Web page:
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the alleged sale of said nuggets can be treated as an action in equity on the ground that an equitable lien arose out of the alleged agreement. We do not deem it necessary to pass upon this question.
It was necessary to the maintenance of the action that the claim should first be properly presented to the administratrix as required by section 1494 of the Code of Civil Procedure and “must be supported by the affidavit of the claimant, or someone in his behalf, that the amount is justly due, that no payments have been made thereon which are not credited, and that there are no offsets to the same, to the knowledge of the affiant. When the affidavit is made by a person other than the claimant, he must set forth in the affidavit the reason why it is not made by the claimant".
It will be observed that the affidavit states that the claim was pre. sented by Fook Hing Lung Co. and that "Fook Hing Lung Co.
being duly sworn, says,” etc., and “that there are no offsets to the same to the knowledge of said claimant". The affidavit is signed: "Fook Hing Lung Co. by Gee Chong Pong, Member & Clerk of said Co."
A test of the sufficiency of an affidavit is whether it is so clear and certain that an indictment for perjury may be sustained on it if false. (2 C. J. 348.) It has been held that an affidavit cannot be made by a partnership firm in the firm name, since it would be impossible to convict the individual partners of perjury upon the evidence of such affidavit. (2 C. J. 325.) “An affidavit on behalf of a partnership, therefore, should be sworn to by one of the partners, and where it appears in the body of the affidavit that it was sworn to by one of the partners it is sufficient, although signed with the firm name." (Id.)
11] The affidavit states that the partnership was sworn and it nowhere appears that the affidavit was sworn to by one of the partners. As signed it imports that Gee Chong Pong signed the name of the firm, but does not import that he was sworn. Nor does it appear from the jurat by whom the affidavit was sworn to. The implication, if any, would be that it was sworn to as stated in the body of the affidavit, to-wit, by the partnership. If the affidavit had been properly made by one of the partners the statement that there are no offsets to the knowledge of claimant instead of afriant would be immaterial. (Warren v. McGill, 103 Cal. 155.) As the afiidavit reads, there is no statement that there are no offsets for the reason that the affidavit purports to be made by one incompetent to make it, to-wit, the partnership. That such statement is essential, see Perkins v. Onyett, 86 Cal. 348.
In Maier Packing Co. v. Frey. 5 Cal. App. 80, the affidavit read: “Maier Packing Co., by Simon Maier, Pres., whose foregoing claim is herewith presented to the administrator of the estate of said deceased, being duly sworn, says,” etc. (Signed) "Maier Packing Co., Simon Maier, Pres. Subscribed and sworn to before me, this 15th day of June, 1904." It was held "impossible to reconcile the provisions of this affidavit with the requirements of the statute”, citing Perkins v. Onyett, supra. It is claimed that the Maier Packing Co. case is not to be followed, citing Scott Stamp & Coin Company, Limited, a corporation, v. Leake, Adm'r etc., 9 Cal. App. 513, and Western States Ins. Co. v. Lockwood, 166 Cal. 185. In both of these cases the affidavits appeared to have been made by one of the officers of the corporation and it was held in such case that the requirement of the statute that where the affidavit is made by a person other than the claimant the reason there. for must be set forth, does not apply. And, also, where the affiant and the claimant are the same it is sufficient if the affidavit states that there are no offsets to the knowledge of claimant though the statute uses the word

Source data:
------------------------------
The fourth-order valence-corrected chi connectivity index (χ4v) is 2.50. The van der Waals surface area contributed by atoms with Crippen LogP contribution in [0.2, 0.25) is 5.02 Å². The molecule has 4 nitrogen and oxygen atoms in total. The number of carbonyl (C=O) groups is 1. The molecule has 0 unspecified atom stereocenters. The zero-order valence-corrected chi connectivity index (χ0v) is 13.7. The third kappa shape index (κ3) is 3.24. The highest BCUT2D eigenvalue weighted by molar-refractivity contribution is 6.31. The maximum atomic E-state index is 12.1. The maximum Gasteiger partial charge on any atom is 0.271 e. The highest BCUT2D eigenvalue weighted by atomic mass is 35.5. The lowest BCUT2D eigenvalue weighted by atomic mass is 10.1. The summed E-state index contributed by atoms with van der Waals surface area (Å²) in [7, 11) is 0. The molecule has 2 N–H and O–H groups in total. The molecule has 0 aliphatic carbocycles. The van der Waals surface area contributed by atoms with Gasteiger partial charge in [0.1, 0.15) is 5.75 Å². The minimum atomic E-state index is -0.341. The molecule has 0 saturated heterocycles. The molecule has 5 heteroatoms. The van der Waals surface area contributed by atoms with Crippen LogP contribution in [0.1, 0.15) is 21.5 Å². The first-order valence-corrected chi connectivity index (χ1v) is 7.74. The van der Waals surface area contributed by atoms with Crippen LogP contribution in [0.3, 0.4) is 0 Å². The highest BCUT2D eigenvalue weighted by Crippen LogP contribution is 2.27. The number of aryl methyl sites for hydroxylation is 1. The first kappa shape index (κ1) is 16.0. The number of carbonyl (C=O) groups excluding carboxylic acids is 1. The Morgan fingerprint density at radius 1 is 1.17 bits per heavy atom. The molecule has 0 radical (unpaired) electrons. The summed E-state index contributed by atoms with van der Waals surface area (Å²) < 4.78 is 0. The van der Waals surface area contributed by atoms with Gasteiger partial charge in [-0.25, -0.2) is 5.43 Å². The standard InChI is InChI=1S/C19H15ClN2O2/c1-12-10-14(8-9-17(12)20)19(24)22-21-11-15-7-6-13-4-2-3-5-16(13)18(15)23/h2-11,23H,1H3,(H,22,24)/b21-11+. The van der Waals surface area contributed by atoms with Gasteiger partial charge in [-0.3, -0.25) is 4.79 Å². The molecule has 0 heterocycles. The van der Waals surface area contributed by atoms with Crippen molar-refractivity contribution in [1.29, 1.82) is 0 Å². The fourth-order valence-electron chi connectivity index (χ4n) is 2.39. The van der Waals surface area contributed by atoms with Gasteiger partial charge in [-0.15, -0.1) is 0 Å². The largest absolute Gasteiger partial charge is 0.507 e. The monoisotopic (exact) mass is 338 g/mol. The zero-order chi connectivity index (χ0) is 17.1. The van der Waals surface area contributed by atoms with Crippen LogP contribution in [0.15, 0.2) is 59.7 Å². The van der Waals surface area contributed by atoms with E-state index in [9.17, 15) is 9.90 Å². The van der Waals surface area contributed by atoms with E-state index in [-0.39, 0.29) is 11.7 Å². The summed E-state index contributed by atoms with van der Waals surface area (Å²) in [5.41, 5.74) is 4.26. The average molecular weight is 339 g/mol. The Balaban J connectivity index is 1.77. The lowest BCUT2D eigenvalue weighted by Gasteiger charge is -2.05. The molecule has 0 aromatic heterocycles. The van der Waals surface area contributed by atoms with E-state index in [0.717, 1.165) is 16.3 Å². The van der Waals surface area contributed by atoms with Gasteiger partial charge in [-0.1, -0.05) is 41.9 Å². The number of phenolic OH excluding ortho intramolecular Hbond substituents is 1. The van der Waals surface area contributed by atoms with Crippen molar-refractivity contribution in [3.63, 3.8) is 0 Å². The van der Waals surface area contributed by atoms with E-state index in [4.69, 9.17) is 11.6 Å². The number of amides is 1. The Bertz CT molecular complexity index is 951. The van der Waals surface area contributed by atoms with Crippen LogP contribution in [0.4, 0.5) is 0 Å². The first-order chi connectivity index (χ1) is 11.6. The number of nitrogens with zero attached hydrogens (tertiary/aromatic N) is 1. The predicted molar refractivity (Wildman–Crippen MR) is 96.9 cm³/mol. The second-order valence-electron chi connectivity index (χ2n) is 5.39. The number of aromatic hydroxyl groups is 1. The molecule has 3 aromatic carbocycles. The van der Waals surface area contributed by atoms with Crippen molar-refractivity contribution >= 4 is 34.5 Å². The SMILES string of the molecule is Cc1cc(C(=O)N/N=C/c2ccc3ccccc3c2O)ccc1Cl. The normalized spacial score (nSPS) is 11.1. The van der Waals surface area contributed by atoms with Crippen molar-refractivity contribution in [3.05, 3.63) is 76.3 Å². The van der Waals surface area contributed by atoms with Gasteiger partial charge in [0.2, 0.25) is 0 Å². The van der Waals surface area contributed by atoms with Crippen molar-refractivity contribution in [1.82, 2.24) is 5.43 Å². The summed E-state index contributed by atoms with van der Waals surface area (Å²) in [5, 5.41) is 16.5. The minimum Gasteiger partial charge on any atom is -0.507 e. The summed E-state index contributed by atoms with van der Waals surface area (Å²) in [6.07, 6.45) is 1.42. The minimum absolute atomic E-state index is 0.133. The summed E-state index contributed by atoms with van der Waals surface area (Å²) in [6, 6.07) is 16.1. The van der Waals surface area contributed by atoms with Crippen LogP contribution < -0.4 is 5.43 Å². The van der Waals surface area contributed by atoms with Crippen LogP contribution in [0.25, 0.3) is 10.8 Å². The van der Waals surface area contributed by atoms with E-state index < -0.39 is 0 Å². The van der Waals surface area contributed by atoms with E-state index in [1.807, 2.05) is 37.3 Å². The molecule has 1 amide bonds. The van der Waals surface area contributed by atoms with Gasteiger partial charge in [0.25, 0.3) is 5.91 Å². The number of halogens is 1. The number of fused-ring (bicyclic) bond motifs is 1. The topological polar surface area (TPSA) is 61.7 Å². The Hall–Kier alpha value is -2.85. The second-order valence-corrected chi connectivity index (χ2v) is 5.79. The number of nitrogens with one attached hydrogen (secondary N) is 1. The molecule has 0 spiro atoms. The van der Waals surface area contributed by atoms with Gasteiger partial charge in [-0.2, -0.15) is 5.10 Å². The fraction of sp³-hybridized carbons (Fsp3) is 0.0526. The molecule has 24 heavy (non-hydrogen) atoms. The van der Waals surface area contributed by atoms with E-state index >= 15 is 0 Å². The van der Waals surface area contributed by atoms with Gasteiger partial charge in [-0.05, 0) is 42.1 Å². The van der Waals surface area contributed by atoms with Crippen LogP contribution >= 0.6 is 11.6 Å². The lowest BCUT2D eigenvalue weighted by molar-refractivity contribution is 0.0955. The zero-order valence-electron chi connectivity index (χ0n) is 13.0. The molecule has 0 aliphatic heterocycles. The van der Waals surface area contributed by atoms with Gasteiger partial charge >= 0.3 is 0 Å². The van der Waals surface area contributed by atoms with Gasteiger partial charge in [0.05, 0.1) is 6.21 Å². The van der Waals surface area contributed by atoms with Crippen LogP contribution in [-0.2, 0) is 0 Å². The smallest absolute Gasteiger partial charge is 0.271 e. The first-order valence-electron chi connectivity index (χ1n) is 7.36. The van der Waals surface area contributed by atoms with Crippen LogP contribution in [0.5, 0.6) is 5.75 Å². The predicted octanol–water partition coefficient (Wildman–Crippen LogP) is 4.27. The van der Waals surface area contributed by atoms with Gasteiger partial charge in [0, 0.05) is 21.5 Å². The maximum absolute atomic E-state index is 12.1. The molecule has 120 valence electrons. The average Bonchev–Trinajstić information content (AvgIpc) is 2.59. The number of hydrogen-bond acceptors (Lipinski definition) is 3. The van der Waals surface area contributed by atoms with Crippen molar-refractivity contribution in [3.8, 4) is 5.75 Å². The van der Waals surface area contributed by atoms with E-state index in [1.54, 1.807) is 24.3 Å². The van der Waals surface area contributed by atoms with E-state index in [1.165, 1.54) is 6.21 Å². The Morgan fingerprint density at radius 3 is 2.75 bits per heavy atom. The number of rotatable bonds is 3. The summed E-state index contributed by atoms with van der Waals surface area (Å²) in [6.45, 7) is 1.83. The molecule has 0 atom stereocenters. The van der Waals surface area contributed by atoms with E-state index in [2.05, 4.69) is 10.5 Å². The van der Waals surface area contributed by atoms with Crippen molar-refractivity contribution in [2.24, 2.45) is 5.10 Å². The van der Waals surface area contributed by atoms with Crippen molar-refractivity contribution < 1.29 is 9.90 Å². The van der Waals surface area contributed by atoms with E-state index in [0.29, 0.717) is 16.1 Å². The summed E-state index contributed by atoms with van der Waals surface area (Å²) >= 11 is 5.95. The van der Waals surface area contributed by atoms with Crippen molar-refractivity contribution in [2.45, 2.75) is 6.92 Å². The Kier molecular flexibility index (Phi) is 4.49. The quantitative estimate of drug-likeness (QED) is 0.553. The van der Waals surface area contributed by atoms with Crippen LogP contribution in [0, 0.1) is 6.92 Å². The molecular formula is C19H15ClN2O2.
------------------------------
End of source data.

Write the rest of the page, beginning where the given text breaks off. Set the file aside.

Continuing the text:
affiant. In the present case the affidavit does not show that it was sworn to by any person competent to make it.
We do not think the statute has been sufficiently complied with. The judgment is, therefore, affirmed.
CHIPMAN, P. J.
Civil No. 2402. First Appellate District. September 19, 1918.
Defendants and Respondents.
Appeal from the Superior Court of Marin County-Edgar T. Zook, Judge.
This is an action to quiet title to a certain parcel of land situated in the county of Marin.
The record discloses the following facts: On June 14, 1904, plaintiff purchased from the Tamalpais Land and Water Company a certain lot of land which is the subject of this controversy. On the 25th day of February, 1915, he executed a deed of trust, conveying the same to A. W. Foster, Jr., and M. T. Freitas, as security for the payment of a certain indebtedness referred to in the deed of trust. In this conveyance the plaintifi used precisely the same description as that contained in the deed under which he acquired the property. Having failed to pay his indebtedness, one of the trustees, under the power conferred in the trust deed, sold the property in question to defendant May J. Robertson. Thereafter the plaintiff brought this action to quiet title to the property. Judgment went for defendants, and plaintiff appeals.
As ground for reversal it is the claim of plaintiff that certain deeds offered in evidence to defeat his title were inadmissible for that purpose, for the reason that the description of the property therein recited was ambiguous and should not have been considered in establishing defendant's title. He further claims that the deed signed by one of the trustees which purported to convey this title to defendant, May J. Robertson, was void because of a lack of proper notice of sale.